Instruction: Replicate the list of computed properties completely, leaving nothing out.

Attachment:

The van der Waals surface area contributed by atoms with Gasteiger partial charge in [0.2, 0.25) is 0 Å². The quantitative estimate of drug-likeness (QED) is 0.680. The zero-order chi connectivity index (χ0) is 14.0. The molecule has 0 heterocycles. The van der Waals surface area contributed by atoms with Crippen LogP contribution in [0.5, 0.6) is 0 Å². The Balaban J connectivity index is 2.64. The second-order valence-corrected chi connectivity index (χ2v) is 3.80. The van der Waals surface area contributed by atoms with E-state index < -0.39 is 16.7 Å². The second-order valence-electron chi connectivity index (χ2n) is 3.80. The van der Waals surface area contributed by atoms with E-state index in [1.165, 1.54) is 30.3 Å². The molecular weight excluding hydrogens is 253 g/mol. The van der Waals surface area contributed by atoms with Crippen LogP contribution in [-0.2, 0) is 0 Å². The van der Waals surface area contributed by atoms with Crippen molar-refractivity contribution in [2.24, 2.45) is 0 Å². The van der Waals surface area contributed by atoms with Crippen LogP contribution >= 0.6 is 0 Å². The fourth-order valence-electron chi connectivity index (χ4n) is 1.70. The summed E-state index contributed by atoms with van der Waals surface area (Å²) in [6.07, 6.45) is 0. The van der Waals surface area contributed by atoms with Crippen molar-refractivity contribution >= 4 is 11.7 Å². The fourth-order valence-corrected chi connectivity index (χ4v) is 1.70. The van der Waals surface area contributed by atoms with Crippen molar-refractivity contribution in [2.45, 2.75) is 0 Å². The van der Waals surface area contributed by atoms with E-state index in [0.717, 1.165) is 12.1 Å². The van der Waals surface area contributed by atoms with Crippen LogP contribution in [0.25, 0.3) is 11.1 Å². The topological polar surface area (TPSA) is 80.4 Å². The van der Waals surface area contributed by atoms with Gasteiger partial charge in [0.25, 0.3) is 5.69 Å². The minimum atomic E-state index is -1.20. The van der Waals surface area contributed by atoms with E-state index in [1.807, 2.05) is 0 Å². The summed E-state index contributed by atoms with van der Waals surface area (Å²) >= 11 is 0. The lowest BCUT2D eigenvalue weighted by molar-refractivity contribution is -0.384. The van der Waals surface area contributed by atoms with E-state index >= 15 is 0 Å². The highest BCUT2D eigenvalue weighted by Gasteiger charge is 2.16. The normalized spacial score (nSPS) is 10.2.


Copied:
The van der Waals surface area contributed by atoms with Gasteiger partial charge in [0.2, 0.25) is 0 Å². The quantitative estimate of drug-likeness (QED) is 0.680. The zero-order chi connectivity index (χ0) is 14.0. The molecule has 0 heterocycles. The van der Waals surface area contributed by atoms with Crippen LogP contribution in [0.5, 0.6) is 0 Å². The Balaban J connectivity index is 2.64. The second-order valence-corrected chi connectivity index (χ2v) is 3.80. The van der Waals surface area contributed by atoms with E-state index < -0.39 is 16.7 Å². The second-order valence-electron chi connectivity index (χ2n) is 3.80. The van der Waals surface area contributed by atoms with E-state index in [1.165, 1.54) is 30.3 Å². The molecular weight excluding hydrogens is 253 g/mol. The van der Waals surface area contributed by atoms with Crippen LogP contribution in [-0.2, 0) is 0 Å². The van der Waals surface area contributed by atoms with Crippen molar-refractivity contribution in [2.24, 2.45) is 0 Å². The van der Waals surface area contributed by atoms with Crippen LogP contribution >= 0.6 is 0 Å². The fourth-order valence-electron chi connectivity index (χ4n) is 1.70. The summed E-state index contributed by atoms with van der Waals surface area (Å²) in [6.07, 6.45) is 0. The van der Waals surface area contributed by atoms with Crippen molar-refractivity contribution >= 4 is 11.7 Å². The fourth-order valence-corrected chi connectivity index (χ4v) is 1.70. The van der Waals surface area contributed by atoms with Crippen molar-refractivity contribution in [2.45, 2.75) is 0 Å². The van der Waals surface area contributed by atoms with E-state index in [0.717, 1.165) is 12.1 Å². The van der Waals surface area contributed by atoms with Crippen LogP contribution in [0.25, 0.3) is 11.1 Å². The topological polar surface area (TPSA) is 80.4 Å². The van der Waals surface area contributed by atoms with Gasteiger partial charge in [0.25, 0.3) is 5.69 Å². The minimum atomic E-state index is -1.20. The van der Waals surface area contributed by atoms with E-state index in [1.807, 2.05) is 0 Å². The summed E-state index contributed by atoms with van der Waals surface area (Å²) >= 11 is 0. The lowest BCUT2D eigenvalue weighted by molar-refractivity contribution is -0.384. The van der Waals surface area contributed by atoms with E-state index >= 15 is 0 Å². The highest BCUT2D eigenvalue weighted by Gasteiger charge is 2.16. The normalized spacial score (nSPS) is 10.2.